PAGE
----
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Steelers turn to JuJu Smith-Schuster in win over Lions

If you’re a Steelers fan and an NFL draft junkie, the moment JuJu Smith-Schuster was drafted doesn’t quite measure up to the moment Ben Roethlisberger was drafted.

When Roethlisberger in that pinstripe suit spoke to his new coach on the phone, those of us watching on TV saw a turning point in Steelers history even if we didn’t know it at the time.

In those days, the first round of the draft took place on Saturday afternoon.

Now, the second round is prime time TV. When the Steelers drafted Smith-Schuster with the 62nd overall pick, he was on camera crying tears of joy.

Not as cool as Roethlisberger’s deferential phone conversation with Bill Cowher 13 years earlier, and there probably were some Steelers fans crying because their team took a receiver and not a cornerback.

On Sunday night, it was Lions fans crying in their beer.

Smith-Schuster caught seven passes for 193 and a 97-yard touchdown in the Steelers’ 20-15 win at Detroit.

What does Martavis Bryant have to say now?

There’s no denying the lightning-strike impact Bryant made as a rookie. His first career catch was a 35-yard touchdown that narrowed a 13-3 deficit to 13-10 on a Monday night against the Texans. The Steelers won that home game to improve to 4-3, and that started a three-game winning streak that snapped the Steelers out of a post-Tebow malaise of 8-8 seasons in 2012 and 2013 and a 3-3 start in 2014. They’ve made the playoffs every year since.

The Steelers might not have made the playoffs in 2014 without Bryant, but who knows how many more games they’d have won if Bryant wasn’t suspended for the first four games of the 2015 season and all of last season?

That game in Week 7 of 2014 was Bryant’s first as an active player. Just by getting on the field in Week 1, Smith-Schuster accomplished something that Bryant couldn’t in any of his first three seasons.

And for a franchise that knows how to draft receivers who contribute right away, it’s hard to think of a better single-game performance by a rookie at that position.

According to Pro Football Reference, Smith-Schuster’s 193 receiving yards are second-most in Steelers history by a rookie receiver in a single game. Jimmy Orr holds the record with 205 against the Chicago Cardinals in 1958.

Smith-Schuster’s 97-yard touchdown reception tied the longest offensive play in franchise history. Bobby Gage ran for a 97-yard touchdown in 1949.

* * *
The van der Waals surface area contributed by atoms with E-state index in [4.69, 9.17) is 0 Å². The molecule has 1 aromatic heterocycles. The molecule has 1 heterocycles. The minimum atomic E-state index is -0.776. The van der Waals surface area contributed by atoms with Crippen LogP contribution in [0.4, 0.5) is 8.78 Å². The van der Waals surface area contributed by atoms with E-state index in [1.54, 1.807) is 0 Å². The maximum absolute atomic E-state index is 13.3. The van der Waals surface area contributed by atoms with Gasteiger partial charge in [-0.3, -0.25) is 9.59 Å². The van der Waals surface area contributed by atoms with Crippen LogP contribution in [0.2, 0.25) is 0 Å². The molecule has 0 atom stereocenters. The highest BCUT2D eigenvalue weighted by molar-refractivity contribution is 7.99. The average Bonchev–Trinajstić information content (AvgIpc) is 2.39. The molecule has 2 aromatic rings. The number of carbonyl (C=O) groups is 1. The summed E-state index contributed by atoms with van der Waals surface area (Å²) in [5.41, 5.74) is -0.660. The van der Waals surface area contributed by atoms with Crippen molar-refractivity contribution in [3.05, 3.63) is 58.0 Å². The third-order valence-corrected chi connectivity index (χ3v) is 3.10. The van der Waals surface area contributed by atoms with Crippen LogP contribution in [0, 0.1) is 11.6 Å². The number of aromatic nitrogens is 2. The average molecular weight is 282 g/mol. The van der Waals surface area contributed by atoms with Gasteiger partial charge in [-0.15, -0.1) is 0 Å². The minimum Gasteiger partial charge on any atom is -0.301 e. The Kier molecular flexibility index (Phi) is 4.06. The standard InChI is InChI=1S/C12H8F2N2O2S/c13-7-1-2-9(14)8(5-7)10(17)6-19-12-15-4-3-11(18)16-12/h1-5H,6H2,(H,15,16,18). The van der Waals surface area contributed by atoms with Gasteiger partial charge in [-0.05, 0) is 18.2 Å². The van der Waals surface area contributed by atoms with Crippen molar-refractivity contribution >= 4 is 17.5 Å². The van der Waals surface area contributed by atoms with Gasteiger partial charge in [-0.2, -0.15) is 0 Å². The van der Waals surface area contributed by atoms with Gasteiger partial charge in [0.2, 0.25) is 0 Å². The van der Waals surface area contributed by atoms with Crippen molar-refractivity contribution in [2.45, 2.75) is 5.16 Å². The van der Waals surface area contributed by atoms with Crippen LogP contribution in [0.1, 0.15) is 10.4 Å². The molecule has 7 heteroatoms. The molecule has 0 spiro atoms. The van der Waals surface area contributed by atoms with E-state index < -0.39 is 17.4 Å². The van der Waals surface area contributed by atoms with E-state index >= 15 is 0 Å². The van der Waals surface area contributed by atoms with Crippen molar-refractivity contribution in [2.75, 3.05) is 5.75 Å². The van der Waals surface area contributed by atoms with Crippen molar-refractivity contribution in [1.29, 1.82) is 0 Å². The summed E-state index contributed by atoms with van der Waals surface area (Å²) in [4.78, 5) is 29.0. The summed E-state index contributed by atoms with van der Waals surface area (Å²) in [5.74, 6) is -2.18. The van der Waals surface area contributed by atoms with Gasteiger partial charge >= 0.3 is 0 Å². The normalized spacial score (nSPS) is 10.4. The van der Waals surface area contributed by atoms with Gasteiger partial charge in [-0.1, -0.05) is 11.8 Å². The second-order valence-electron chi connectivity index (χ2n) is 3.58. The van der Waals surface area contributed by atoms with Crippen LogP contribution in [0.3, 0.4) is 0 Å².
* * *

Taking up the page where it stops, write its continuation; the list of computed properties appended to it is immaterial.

It’s not just the astronomical numbers that define Smith-Schuster’s game Sunday night. It’s also his emergence as a go-to guy in tight spots.

The Steelers clung to a 13-12 lead with three minutes left in the third quarter and faced third-and-9 from their own 3-yard line when Roethlisberger hit Smith-Schuster for the 97-yard touchdown that increased the Steelers’ lead to 20-12.

There was the third-down drop that killed the Steelers’ next drive, but Smith-Schuster ultimately killed the Lions’ hopes for a victory by catching a four-yard shovel pass on third-and-1 with 1:29 left.

How fitting it was that the 20 points the Steelers (6-2) scored match the age of Smith-Schuster, the NFL’s youngest player. He might not be old enough to drink and he doesn’t have a driver’s license, but his maturity under pressure has earned him WWJJSSD status.

Opposing defenders might want to know What Would JuJu Smith-Schuster Do when preparing to face the Steelers.

He could be the No. 2 receiver the Steelers have been looking for since Bryant’s career was sidetracked by his 2016 suspension.

He leads the team with four receiving touchdowns and his 24 catches are third on the team behind Brown’s 57 and Bell’s 35.

Drafting receivers in the third round seems to be a thing for the Steelers. They’ve done it five times since 2009. No other team has drafted more than three receivers in the third round during that time.

Smith-Schuster is starting to show why the Steelers weren’t going to wait until the third round to take him.

Follow Mike @Steel_Tweets.

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